Hill towns of Provence


Driving about an hour from Aix, there are numerous hill towns in the mountains of Luberon that have survived the ages and now exist primarily to service tourists. Gordes, above, was refurbished by the designer of the Peugeot car label and now is home to movie stars and “noveaux riche”. We must have been there on an off day – none to be seen.

On the way, passing over a mundane but functional bridge, looking to the left are the still standing remains of its Roman predecessor. Until recently, this bridge, dated to 3 AD, was still being used as the only crossing of this river – for cars as well as people. The Julian bridge, dedicated to Julius Caesar, was only decommissioned in 2005. So it has remained functional for 2,000 years!!!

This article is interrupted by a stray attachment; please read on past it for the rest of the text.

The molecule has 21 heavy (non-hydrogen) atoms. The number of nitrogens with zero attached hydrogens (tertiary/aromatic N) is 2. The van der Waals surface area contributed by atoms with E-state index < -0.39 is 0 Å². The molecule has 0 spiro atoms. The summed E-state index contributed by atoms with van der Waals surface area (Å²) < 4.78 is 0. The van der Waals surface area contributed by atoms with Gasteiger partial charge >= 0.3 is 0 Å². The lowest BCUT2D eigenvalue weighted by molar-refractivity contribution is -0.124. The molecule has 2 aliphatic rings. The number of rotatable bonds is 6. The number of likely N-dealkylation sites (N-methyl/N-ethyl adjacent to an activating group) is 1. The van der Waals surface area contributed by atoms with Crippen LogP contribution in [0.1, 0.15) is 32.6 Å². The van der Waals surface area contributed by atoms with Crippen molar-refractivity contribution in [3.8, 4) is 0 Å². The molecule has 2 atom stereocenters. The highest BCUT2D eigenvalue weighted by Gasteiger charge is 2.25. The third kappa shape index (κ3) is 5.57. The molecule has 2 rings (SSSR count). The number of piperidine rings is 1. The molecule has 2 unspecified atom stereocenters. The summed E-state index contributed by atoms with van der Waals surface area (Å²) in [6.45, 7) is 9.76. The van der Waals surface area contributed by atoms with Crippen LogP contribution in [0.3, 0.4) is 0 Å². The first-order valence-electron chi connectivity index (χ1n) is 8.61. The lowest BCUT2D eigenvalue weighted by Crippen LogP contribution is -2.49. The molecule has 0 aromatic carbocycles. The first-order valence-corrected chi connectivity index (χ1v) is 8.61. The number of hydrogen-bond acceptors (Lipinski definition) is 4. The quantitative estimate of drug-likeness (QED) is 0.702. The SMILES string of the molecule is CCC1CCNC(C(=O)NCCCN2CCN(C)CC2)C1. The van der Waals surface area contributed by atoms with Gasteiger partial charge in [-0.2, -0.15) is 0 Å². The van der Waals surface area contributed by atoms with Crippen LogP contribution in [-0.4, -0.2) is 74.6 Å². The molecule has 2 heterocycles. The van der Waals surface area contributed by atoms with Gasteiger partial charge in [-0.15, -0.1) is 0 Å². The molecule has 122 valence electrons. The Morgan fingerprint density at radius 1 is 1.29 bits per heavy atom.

The first village we saw was Lourmarin, home of Albert Camus, whose granddaughter is still a resident. Easily missed it was so small. Just outside of Luberon, it is framed by its mountains,

Driving towards Roussillon, many beautiful views can be seen as you climb further up the Luberon hills.

Arriving in Roussillon, amazing with it’s homes coloured by the use of the ochre deposits in the area. Although red hues are prime, ochre contains subtle differences and many variations of hues. Before chemicals took its place, ochre mining was the basis for wealth as a source of colour for paints, food and textiles. Looking very similar to the sands of Utah and Sedona deserts, ochre was renowned for maintaining its colour over many years without fading.

The many hues of Roussillon

But what was more captivating were the remaining quarries. Now defunct, the quarries created a cradle for a magical hike through shades of red interspaced with forest green.

A short but beautiful hike.


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